It works by measuring the luteinizing hormone (LH) in your urine. After a specific limit of LH, the ovary releases an egg, which gives you an accurate idea that you will begin ovulating in the next 12 to 36 hours. 

    9. Consider the cost of conception.
    10. There is some serious cost to consider before you conceive. According to USDA, families spend $233,610 on raising a child. If you are thinking, where the money goes, think of the food, education, and other essential needs that will add up. 

      Another high cost to consider is the money you spend during childbirth. Whether you go for C-section or any other procedure, you still have to consider the costs involved. 

      The price ultimately depends on which state you are in. The best thing to do is to call your insurance and check what parental coverage you have. It will give you an exact idea of what you will end up spending.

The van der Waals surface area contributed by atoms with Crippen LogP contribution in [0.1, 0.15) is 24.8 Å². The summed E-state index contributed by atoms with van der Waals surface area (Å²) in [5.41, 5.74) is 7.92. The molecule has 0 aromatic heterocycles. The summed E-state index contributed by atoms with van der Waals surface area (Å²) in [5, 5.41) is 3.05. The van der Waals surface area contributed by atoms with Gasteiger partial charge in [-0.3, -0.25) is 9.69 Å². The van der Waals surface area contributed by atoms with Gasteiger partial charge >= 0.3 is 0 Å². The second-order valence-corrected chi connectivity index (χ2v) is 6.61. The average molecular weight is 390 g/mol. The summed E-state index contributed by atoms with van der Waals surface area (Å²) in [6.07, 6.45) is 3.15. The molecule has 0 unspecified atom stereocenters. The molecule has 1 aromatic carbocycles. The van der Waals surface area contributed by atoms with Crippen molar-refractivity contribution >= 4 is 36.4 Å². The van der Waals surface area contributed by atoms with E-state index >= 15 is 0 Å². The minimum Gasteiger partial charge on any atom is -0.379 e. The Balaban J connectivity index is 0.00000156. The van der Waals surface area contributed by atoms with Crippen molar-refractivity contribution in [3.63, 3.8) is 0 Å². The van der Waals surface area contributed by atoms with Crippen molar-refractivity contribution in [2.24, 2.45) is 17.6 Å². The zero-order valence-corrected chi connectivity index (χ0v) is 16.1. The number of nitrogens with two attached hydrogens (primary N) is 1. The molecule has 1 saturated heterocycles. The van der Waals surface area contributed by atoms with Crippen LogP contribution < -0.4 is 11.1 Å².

The beauty of pre-pregnancy planning is that you can account for the costswell in advance and not have to deal with huge bills later. 

      One of the best pre-pregnancy tips that I came across when planning mine was setting up a fund before pregnancy. 

      "Drop by drop is the water pot filled" ~ Buddha.

      Just be consistent with the money you put inside that fund, and in no time, you will have what you need.

      Conclusion

      When I was preparing for pregnancy, I researched frantically for months before realizing that these pre-pregnancy tips are all I needed. That doesn’t mean that you shouldn’t do your research. The research you do is for your safety and your child. Even after giving birth to my beautiful son, the Hubble app still brings me that peace of mind that my son is safe and within reach.